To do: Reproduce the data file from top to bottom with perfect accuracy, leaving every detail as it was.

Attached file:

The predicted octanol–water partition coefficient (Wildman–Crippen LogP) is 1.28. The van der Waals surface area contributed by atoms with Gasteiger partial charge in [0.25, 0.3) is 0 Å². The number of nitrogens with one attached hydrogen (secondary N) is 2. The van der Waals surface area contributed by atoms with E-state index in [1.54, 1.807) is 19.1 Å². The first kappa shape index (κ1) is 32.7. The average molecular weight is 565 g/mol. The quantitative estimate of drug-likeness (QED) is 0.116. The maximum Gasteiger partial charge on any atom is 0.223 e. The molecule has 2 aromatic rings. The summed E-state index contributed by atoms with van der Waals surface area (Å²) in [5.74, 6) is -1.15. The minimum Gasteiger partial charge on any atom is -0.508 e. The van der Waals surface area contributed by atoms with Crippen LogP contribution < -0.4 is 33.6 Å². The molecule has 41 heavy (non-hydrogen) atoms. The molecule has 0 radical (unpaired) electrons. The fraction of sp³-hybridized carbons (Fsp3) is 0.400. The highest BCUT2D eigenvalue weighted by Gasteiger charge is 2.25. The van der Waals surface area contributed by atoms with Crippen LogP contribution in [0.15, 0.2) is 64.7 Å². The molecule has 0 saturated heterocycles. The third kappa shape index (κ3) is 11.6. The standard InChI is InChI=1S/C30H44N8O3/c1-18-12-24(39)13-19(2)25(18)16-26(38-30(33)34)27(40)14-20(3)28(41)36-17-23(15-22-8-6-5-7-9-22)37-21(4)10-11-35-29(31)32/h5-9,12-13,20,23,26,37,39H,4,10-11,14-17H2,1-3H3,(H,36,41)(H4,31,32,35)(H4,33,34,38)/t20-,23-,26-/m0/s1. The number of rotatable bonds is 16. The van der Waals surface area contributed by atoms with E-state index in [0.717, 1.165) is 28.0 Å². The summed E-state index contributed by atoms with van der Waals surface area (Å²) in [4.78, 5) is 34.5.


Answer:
The predicted octanol–water partition coefficient (Wildman–Crippen LogP) is 1.28. The van der Waals surface area contributed by atoms with Gasteiger partial charge in [0.25, 0.3) is 0 Å². The number of nitrogens with one attached hydrogen (secondary N) is 2. The van der Waals surface area contributed by atoms with E-state index in [1.54, 1.807) is 19.1 Å². The first kappa shape index (κ1) is 32.7. The average molecular weight is 565 g/mol. The quantitative estimate of drug-likeness (QED) is 0.116. The maximum Gasteiger partial charge on any atom is 0.223 e. The molecule has 2 aromatic rings. The summed E-state index contributed by atoms with van der Waals surface area (Å²) in [5.74, 6) is -1.15. The minimum Gasteiger partial charge on any atom is -0.508 e. The van der Waals surface area contributed by atoms with Crippen LogP contribution < -0.4 is 33.6 Å². The molecule has 41 heavy (non-hydrogen) atoms. The molecule has 0 radical (unpaired) electrons. The fraction of sp³-hybridized carbons (Fsp3) is 0.400. The highest BCUT2D eigenvalue weighted by Gasteiger charge is 2.25. The van der Waals surface area contributed by atoms with Crippen LogP contribution in [0.15, 0.2) is 64.7 Å². The molecule has 0 saturated heterocycles. The third kappa shape index (κ3) is 11.6. The standard InChI is InChI=1S/C30H44N8O3/c1-18-12-24(39)13-19(2)25(18)16-26(38-30(33)34)27(40)14-20(3)28(41)36-17-23(15-22-8-6-5-7-9-22)37-21(4)10-11-35-29(31)32/h5-9,12-13,20,23,26,37,39H,4,10-11,14-17H2,1-3H3,(H,36,41)(H4,31,32,35)(H4,33,34,38)/t20-,23-,26-/m0/s1. The number of rotatable bonds is 16. The van der Waals surface area contributed by atoms with E-state index in [0.717, 1.165) is 28.0 Å². The summed E-state index contributed by atoms with van der Waals surface area (Å²) in [4.78, 5) is 34.5.